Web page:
Closing arguments were set to begin Thursday in a closely watched California legal case that could change the way public school teachers are hired and fired in the most populous U.S. state.
The two-month trial focused on the question of whether five laws meant to protect teachers' jobs are unfair to poor and minority children because, for a variety of reasons, they lead to instability at schools in troubled neighborhoods and protect the jobs of older teachers even if they are ineffective.
"We're asking the court to declare that these five education codes are unconstitutional and that they violate the equal protection clause," said Marcellus A. McRae, one of several attorneys arguing the case before a judge in Superior Court in Los Angeles.
"They place students into two groups - those getting effective teachers and those who are not getting effective teachers," he said.
Minority students are disproportionately affected because many live in poorer neighborhoods where teacher turnover and other problems are more prevalent, the group says.
The lawsuit, opposed by teacher union leaders and the state, comes at a time of bitter political wrangling over how best to reinvigorate a U.S. public school system that leaves American children lagging counterparts in countries such as Finland and South Korea.
The group behind the lawsuit, Students Matter, was founded by Silicon Valley businessman David Welch and boasts the firepower of the Los Angeles law firm of Gibson, Dunn & Crutcher, which mounted a team of many of the same attorneys to successfully overturn California's anti-gay marriage initiative, Proposition 8.
The issue they raise touches on one that has been raging in school reform circles for years - whether it is too difficult to fire teachers who are not effective in the classroom.
But the group's approach also brings in the novel argument that the five laws that they challenge actually violate the civil rights of students.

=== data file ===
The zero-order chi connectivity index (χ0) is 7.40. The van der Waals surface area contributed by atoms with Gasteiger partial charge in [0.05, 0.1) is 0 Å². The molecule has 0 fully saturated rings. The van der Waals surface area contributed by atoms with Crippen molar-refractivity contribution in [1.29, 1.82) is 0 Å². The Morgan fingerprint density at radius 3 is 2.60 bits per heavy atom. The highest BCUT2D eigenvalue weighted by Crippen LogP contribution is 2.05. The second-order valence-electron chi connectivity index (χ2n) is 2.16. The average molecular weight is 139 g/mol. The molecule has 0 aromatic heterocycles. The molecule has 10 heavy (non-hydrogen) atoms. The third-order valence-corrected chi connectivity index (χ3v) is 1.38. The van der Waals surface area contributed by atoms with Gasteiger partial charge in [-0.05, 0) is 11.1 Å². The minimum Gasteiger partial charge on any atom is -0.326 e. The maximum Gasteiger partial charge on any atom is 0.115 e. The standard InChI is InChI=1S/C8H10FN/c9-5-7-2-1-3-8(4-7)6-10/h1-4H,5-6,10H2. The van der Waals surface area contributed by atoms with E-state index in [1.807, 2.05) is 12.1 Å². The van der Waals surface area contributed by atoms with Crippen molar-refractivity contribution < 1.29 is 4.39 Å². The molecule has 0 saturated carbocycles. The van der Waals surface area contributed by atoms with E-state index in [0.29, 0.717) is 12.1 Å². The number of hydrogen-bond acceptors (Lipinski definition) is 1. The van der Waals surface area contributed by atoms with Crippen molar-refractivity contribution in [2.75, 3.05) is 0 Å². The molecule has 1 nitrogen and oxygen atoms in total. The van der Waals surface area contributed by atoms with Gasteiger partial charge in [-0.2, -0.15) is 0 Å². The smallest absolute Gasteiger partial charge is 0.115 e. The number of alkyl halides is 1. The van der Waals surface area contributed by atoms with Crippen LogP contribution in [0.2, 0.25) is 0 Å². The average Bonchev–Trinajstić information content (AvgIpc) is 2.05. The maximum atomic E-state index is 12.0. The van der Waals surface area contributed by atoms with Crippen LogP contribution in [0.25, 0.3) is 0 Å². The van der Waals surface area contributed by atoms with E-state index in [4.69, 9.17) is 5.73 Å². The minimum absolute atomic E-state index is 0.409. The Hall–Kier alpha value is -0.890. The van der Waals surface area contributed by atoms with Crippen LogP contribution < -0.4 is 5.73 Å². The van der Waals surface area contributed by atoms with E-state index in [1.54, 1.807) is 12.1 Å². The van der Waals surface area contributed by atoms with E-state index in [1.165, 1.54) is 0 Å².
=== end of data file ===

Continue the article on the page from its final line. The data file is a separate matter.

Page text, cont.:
HARMING DISADVANTAGED STUDENTS
According to McRae, taken together, the laws harm poor and disadvantaged students on several levels. First, they say, a law regulating how layoffs of teachers must be performed requires districts to fire those with the least seniority first.
This can lead to higher turnover at schools in poorer areas, because those are the schools where the younger teachers are often assigned first, he said.
The problem is exacerbated, McRae said, by another law, which grants teachers tenure - near lifetime employment - if they are viewed as successful after two years on the job.
Practically speaking, that law means it is so hard to fire tenured teachers that the ineffective ones wind up getting transferred to schools in undesirable locations, McRae said.
That in turn means that when the young teachers get laid off, students at those schools can be left with more senior teachers who are there because they were not successful in other placements, he added.
Lawyers for the state and for teachers unions are expected to argue on Thursday that there was no proof that regulations harm students.
Deputy Attorney General Nimrod Elias said in an earlier part of the trial that "the occasional and random assignment of a student to a bad teacher" does not meet the test for an equal protection case.
James Finberg, representing the California Teachers Association and California Federation of Teachers, said in earlier arguments that the plaintiffs had failed to establish that the laws in question had caused any harm.
"The statutes don't assign teachers. Districts and principals assign teachers," he said. "The reality of students being in inner-city schools is not caused by these statutes."
The state and teachers union further argued that the laws give school administrators adequate discretion to make employment decisions that as a whole have succeeded in attracting and retaining quality instructors.
(Reporting by Sharon Bernstein; Editing by Ken Wills)